There are only a few species of animals that eat sea grass, primarily larger grazing animals such as green sea turtles, manatees and dugongs. A number of fish and crustaceans can also eat seagrass, including garfish, leatherjackets, black swans and several species of crabs.
In addition to the animals that feed directly on it, seagrass habitats also support hundreds of other species either directly or indirectly. Many species that have a direct relationship with this plant, such as conchs and other crustaceans, which feed on the algae that grows on the blades of seagrass.
Sea urchins, snails, limpets, conchs and many other gastropods, isopods and amphipods also get their food from seagrass as well. These species all primarily eat tiny plants known as epiphytes, which grow on seagrass and seaweed. There are also many smaller organisms, such as plankton, that live mainly off of eating decomposing seagrass leaves.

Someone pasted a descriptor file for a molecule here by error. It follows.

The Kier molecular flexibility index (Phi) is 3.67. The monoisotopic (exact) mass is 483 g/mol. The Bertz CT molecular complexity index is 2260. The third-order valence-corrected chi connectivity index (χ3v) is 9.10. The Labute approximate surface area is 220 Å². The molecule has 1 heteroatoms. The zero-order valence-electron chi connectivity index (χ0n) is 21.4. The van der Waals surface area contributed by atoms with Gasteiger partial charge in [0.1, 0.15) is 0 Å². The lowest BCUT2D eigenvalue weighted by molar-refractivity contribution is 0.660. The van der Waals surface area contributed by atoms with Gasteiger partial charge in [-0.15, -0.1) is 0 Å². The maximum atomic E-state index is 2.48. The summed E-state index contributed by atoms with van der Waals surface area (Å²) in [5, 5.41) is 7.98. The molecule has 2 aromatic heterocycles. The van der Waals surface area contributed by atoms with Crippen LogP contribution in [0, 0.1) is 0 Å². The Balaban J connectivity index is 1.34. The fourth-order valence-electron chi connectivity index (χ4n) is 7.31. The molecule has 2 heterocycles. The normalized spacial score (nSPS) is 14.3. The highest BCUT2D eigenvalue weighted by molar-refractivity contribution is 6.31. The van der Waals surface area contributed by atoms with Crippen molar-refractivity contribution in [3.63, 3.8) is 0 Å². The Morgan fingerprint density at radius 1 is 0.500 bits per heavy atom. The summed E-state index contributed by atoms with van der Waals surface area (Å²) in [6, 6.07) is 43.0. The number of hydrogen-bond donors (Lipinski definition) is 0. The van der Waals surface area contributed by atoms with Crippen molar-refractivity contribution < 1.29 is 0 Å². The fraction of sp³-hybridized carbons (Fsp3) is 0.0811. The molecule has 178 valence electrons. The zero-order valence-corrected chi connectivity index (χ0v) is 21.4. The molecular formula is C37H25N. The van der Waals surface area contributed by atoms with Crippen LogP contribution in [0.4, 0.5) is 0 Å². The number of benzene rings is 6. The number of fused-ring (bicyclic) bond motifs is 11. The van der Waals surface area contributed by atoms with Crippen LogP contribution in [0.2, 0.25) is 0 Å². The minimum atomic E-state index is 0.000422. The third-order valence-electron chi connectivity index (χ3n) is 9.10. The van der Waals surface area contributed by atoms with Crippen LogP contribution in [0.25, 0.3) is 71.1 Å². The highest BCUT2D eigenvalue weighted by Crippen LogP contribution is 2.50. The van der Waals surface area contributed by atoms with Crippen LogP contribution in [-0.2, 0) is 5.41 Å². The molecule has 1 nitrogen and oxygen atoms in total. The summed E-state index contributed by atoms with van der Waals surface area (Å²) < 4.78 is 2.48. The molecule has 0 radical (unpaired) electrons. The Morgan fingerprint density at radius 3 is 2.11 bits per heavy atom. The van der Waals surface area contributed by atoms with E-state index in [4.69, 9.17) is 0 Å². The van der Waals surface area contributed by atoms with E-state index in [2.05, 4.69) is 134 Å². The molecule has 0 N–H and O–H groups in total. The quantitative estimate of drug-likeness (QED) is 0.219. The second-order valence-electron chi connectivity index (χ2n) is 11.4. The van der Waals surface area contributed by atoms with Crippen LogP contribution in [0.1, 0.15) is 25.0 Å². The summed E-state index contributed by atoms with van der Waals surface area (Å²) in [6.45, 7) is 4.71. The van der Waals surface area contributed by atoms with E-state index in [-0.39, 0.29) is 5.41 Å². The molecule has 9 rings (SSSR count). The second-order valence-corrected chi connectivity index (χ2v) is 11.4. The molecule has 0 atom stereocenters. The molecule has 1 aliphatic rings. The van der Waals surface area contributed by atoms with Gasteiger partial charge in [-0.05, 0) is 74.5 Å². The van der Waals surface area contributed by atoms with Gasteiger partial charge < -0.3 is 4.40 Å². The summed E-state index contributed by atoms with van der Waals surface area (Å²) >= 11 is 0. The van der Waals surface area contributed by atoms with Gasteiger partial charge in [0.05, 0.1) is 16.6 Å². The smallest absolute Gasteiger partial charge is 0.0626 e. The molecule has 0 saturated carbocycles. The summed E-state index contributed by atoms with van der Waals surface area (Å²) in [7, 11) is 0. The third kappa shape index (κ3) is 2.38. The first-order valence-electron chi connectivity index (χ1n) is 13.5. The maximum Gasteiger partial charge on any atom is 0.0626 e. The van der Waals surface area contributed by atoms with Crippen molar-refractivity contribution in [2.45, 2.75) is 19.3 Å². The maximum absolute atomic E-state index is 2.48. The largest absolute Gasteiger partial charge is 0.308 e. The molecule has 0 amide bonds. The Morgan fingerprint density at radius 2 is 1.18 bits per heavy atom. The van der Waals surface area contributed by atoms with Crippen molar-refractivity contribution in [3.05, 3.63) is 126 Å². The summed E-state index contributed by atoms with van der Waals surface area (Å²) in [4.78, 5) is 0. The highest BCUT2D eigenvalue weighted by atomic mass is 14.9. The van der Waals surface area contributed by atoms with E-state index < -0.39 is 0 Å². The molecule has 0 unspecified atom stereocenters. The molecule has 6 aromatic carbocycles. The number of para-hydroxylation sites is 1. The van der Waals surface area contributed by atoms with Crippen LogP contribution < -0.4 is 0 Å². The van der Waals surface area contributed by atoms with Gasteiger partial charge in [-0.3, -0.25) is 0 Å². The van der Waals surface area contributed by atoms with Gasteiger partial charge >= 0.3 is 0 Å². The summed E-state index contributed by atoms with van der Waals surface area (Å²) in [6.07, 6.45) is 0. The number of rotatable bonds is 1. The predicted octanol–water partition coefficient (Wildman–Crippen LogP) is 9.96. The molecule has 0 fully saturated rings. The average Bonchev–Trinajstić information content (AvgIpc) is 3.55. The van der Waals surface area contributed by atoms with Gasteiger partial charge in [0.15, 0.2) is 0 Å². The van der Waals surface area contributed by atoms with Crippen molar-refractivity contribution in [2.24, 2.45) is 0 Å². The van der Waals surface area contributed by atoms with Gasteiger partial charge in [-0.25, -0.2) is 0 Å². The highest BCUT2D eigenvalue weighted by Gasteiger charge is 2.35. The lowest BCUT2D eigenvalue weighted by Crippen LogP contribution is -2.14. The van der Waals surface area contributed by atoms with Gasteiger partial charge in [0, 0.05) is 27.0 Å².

Mussels, oysters, clams, barnacles, sponges and other animals are also common in seagrass beds, growing directly attached to the plant's blades.
All of these animals living off seagrass results in attracting many more species to the area, especially predatory fish of all shapes and sizes, including sharks. Seagrass beds are often home to many predatory squids, octopus and crustaceans as well.